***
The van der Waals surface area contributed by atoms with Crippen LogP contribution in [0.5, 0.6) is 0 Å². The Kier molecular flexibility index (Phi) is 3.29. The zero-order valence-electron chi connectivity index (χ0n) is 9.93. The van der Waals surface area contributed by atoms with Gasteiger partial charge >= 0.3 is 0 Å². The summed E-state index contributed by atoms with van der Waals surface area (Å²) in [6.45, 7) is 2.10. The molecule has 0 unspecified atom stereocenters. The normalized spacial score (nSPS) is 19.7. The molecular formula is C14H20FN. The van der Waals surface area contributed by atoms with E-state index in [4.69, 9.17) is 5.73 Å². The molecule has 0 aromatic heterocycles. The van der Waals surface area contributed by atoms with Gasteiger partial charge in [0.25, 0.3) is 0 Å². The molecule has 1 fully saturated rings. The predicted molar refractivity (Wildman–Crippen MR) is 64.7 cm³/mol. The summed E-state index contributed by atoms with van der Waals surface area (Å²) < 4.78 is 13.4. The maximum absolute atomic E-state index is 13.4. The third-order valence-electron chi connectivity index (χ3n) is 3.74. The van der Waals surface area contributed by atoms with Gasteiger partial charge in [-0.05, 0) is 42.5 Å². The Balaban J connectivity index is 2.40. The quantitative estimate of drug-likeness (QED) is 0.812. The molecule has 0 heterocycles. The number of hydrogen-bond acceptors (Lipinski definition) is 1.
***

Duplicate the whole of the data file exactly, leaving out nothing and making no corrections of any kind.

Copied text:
The van der Waals surface area contributed by atoms with Crippen LogP contribution in [0.5, 0.6) is 0 Å². The Kier molecular flexibility index (Phi) is 3.29. The zero-order valence-electron chi connectivity index (χ0n) is 9.93. The van der Waals surface area contributed by atoms with Gasteiger partial charge >= 0.3 is 0 Å². The summed E-state index contributed by atoms with van der Waals surface area (Å²) in [6.45, 7) is 2.10. The molecule has 0 unspecified atom stereocenters. The normalized spacial score (nSPS) is 19.7. The molecular formula is C14H20FN. The van der Waals surface area contributed by atoms with E-state index in [4.69, 9.17) is 5.73 Å². The molecule has 0 aromatic heterocycles. The van der Waals surface area contributed by atoms with Gasteiger partial charge in [0.25, 0.3) is 0 Å². The molecule has 1 fully saturated rings. The predicted molar refractivity (Wildman–Crippen MR) is 64.7 cm³/mol. The summed E-state index contributed by atoms with van der Waals surface area (Å²) < 4.78 is 13.4. The maximum absolute atomic E-state index is 13.4. The third-order valence-electron chi connectivity index (χ3n) is 3.74. The van der Waals surface area contributed by atoms with Gasteiger partial charge in [-0.05, 0) is 42.5 Å². The Balaban J connectivity index is 2.40. The quantitative estimate of drug-likeness (QED) is 0.812. The molecule has 0 heterocycles. The number of hydrogen-bond acceptors (Lipinski definition) is 1.